We will create a civilization of the Mind in Cyberspace. May it be more humane and fair than the world your governments have made before.
February 8, 1996
So two decades later, how does Barlow’s declaration stand in comparison that what’s actually happened? At first blush not very well. The digital economy outside China is dominated by an oligarchy of four main players: Amazon, Apple, Facebook and Google.
Scott Galloway’s presentation at DLD conference this year, highlights the winner take all nature of the online world. This is partially down to the nature of the online platform. Amazon grew to critical mass in the US as for a critical amount of time buyers didn’t need to pay state sales tax until state legislation started to catch up.
Zuckerberg and his peers marked a changing of the guard in Silicon Valley as yuppies took over from the the hippies.
Inside China there is a similar state-directed oligarchy of Alibaba, Tencent, Netease and Sina.
The oligarchy impact has been most pronounced in Europe, where consumer demand and a lack of effective competition saw Google go to 90+ percent in market share across the EU, when the US market share was less than 70 percent at the time.
Futurist and science fiction author Bruce Sterling summed it up rather well:
“Globalization” is over for 2016. We have entered an era of Internet Counter-Revolution. The events of 1989 feel almost as distant as those of 1789. The globalizing, flat-world, small-pieces-loosely-joined Internet is behind us, it’s history. The elite geek Internet could not resist those repeated tsunamis of incoming users.
It turned out that normal people like the “social” in social media a lot better than they ever liked the raw potential of media technology. In Russia and China in 2016, digital media is an arm of the state. Internet has zero revolutionary potential within those societies, but all kinds of potential for exported cyberwar. The Chinese police spy and firewall model, much scoffed at in the 1990s, is now the dominant paradigm. The Chinese have prospered with their authoritarian approach, while those who bought into borderless friction-free data have been immiserated by the ultra-rich.
In the USA it’s an older American story: the apparent freedom of Henry Ford’s personal flivver has briskly yielded to the new Detroit Big Five of Google, Apple, Facebook, Amazon, and, in last place, Microsoft.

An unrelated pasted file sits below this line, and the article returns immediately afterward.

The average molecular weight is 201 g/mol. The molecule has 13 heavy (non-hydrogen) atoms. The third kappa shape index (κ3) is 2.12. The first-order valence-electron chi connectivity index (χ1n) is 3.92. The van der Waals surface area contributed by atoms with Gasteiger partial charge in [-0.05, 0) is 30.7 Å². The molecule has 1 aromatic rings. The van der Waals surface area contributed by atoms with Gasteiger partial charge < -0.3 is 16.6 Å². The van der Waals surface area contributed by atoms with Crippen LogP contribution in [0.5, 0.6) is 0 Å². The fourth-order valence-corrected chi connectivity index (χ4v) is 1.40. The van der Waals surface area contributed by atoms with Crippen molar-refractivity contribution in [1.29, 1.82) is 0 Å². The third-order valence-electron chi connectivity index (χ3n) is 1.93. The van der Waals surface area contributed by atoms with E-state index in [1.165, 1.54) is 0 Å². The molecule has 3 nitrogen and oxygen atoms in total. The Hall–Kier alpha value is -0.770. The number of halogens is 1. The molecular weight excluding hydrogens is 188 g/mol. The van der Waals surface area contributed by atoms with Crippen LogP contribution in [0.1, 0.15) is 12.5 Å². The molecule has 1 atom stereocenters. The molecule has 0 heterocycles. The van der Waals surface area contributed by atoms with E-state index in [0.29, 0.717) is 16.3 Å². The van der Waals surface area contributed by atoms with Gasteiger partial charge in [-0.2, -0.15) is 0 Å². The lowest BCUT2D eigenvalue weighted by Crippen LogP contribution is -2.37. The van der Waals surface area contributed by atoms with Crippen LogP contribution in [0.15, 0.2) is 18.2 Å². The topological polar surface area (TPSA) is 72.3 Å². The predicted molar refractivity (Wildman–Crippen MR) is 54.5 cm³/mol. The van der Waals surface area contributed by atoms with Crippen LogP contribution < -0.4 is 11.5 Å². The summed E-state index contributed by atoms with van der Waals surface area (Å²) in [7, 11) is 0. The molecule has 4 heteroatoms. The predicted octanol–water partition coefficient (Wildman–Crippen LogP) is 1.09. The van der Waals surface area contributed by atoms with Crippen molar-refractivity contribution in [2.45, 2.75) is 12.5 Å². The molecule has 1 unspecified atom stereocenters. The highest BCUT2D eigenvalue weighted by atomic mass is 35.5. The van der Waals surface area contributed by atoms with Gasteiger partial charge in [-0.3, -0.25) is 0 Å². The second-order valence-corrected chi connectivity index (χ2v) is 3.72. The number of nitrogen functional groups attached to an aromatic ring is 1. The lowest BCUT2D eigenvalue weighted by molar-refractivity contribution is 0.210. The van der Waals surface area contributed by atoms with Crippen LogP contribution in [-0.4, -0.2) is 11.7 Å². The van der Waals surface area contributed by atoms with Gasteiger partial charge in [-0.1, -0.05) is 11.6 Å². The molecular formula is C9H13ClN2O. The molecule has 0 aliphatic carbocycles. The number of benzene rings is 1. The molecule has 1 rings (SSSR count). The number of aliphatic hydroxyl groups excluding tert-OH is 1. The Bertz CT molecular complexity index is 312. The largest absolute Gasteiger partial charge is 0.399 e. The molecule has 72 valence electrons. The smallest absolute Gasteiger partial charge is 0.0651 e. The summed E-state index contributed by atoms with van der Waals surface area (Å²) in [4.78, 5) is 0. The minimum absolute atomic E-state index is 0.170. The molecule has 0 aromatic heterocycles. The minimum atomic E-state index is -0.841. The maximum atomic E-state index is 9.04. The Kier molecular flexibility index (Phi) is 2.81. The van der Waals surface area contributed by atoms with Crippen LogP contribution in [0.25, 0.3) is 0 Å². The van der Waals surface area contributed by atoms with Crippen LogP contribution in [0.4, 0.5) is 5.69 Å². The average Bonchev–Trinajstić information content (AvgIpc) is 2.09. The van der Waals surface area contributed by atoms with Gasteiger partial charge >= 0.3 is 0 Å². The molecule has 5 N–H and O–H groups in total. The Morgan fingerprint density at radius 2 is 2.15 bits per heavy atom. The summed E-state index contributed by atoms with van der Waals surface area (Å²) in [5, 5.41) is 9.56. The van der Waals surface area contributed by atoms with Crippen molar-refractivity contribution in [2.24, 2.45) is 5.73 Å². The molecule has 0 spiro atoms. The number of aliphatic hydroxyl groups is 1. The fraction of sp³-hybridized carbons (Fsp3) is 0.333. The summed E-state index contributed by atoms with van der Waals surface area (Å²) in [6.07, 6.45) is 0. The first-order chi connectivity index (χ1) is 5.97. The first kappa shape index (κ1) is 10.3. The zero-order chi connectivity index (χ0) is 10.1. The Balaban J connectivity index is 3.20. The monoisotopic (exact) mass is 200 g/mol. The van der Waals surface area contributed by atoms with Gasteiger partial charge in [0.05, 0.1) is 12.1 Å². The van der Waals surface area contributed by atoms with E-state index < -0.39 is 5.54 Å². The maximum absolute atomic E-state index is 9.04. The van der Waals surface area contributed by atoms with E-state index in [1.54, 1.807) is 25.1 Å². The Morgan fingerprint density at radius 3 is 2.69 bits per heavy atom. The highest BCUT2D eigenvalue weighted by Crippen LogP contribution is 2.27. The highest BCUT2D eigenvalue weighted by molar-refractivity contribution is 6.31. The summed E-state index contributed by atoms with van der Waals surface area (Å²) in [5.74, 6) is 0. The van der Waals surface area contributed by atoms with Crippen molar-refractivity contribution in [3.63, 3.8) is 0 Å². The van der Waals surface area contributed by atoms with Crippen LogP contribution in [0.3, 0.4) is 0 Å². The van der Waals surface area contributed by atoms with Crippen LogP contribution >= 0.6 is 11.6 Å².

In 2016, everything that looks like digital innovation, “big data,” “the cloud,” the “Internet of Things,” are actually promotional slogans that play into the hands of the GAFAM “Big Five.” Anybody who lacks broadband and a mobile OS is in deadly peril, especially the digital old-school likes of IBM, Cisco, Hewlett-Packard, Oracle… and the hapless TV networks, whose median viewer age is now in the 60s.
The GAFAM Big Five, the “Stacks,” will turn their wrath on the victims closest to them, well before they complete their lunge for control of cars and thermostats. However, their destiny is obvious. The rebels of the 1990s are America’s new mega-conglomerates. Google is “Alphabet,” Apple pruned the “computer” from its name, Amazon is the Washington Post. In 2016, that’s how it is, and in 2017, 189, 19, much more so.
So the not-evil guys are the new evil guys, but don’t be scared by this. It’s quite like watching the 1960s Space Age crumble from giant-leaps-for-mankind to launching low-orbit gizmos for profit. It’s comprehensible, it can be dealt with. Sure, it’s tragic if your head was in the noosphere, but if you have any historical awareness of previous industrial revolutions, this is really easy to understand. It’s already in your pocket and purse, it’s written on every screen you look at It could scarcely be more obvious.
Yes, Internet Counterrevolution is coming, much of it is here already, and it’s properly considered a big deal, but it’s not permanent. This too shall pass.
And this post hasn’t even touched on how government has looked to plug itself into all facets of online life in the interest of discovering terrorist plots, organised crime or paedophile rings. Assaults on cyberspace sovereignty are numerous, from Pakistan’s special editable version of YouTube to several governments looking for cryptographic backdoors.
At DLD 2016, you have a German politician talking about the mechanism of how the government needed to rollback citizen rights to privacy to give German start-ups a chance. In this winner takes all world, the beneficiaries are likely to be Google, Facebook Amazon and Microsoft rather than a local champion.
I started on this post in mid-January and scheduled it to go out on February 8, 2016. danah boyd also published on the declaration of Cyberspace and I recommend you go and check out here.